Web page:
Growing the good stuff in Athens, GA since 2006

Friday, January 29, 2010

Leaves & More Leaves

January 29, 2010

Leaves and more leaves. Today we finished an epic leaf-spreading, mass-garden-mulching task that has been looming on my horizon for weeks. Leaf bag stacks 5 high and 3 deep and were languishing in the bottom lands, paper slowly decomposing, waiting for us to act. Bare soil was crying out to be covered. And cover it we did. Hours and hours of hefting and toting damp bags full of leaves out to the field to blanket the beds and the isles. Pitchfork after pitchfork of loose leaves tossed onto the trailer, off of the trailer. Now, it's a beautiful sight. I look out over the fields and a mosaic of leaves stretches before me. Oak and maple, sweet gum and pecan, pine and pear--all nestled together in the rows. It's a good, good thing.

Why leaf mulch? It prevent soil erosion and protects soil microorganisms. It blocks out the weeds. Provides organic matter. Conserves soil moisture in dry years. And did I mention that it blocks out weeds? We've probably got an acre in leaf mulch right now. Wow.

Monday, January 25, 2010

Daffodils & Dogwoods

January 25, 2010

I spotted daffodils in the woods yesterday, some over 7 inches tall already, though not yet blooming. The dogwood buds are swelling. Sure enough, even though it's only January, hints of spring are in the air. A peek in the hoop house today revealed lettuces that seem to have perked up overnight--plants that were hugging the ground last week are now reaching up to taste the warmer air. Onions that looked piddly not too long ago are more robust. Garlic seems to have gotten its second wind. Already? Already.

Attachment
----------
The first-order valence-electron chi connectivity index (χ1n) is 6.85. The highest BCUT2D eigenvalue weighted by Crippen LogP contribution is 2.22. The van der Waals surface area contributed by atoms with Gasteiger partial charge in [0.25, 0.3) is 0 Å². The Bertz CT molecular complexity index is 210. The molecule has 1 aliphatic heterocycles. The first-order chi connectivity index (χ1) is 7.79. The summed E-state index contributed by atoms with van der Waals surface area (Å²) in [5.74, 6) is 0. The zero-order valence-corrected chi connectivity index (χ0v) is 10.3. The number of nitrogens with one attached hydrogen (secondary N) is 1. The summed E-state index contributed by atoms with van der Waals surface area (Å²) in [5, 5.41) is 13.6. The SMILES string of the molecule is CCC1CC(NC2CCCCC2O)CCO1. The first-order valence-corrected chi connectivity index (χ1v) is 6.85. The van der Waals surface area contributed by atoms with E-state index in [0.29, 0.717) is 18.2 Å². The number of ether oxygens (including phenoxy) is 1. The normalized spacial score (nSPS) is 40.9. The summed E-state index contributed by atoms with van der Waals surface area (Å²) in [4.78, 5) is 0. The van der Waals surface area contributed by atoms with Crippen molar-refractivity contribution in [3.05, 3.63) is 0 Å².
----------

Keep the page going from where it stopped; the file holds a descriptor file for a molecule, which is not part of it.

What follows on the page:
We put in our first seed order last week for broccoli and cabbages. The rest of our seeds, I plan to order today. Soon, boxes will arrive in the mail, full of potential life.

I plan to open the CSA today to accepting members for our 2010 season. Indeed, it is that time already.

Wednesday, January 20, 2010

Confidence and Satisfaction

January 20, 2010

At the SSAWG conference this week, learning about farming from other farmers. Today, I spent time in a CSA workshop, and I am left with questions of grower confidence and customer
satisfaction. We've been thinking of offering a smaller share to our members. Most of our shares are split between two or more folks, and we've been considering that perhaps our people would be happier with smaller, individual shares. Studies show that many folks who don't sign up again for a CSA do so because there was too much food provided in the past. Is that why we had higher turnover this year? Or was it the economy? I don't know. We don't know. But we've been thinking about this smaller share thing, and now I don't know if it's such a good idea. The logistics are frustrating.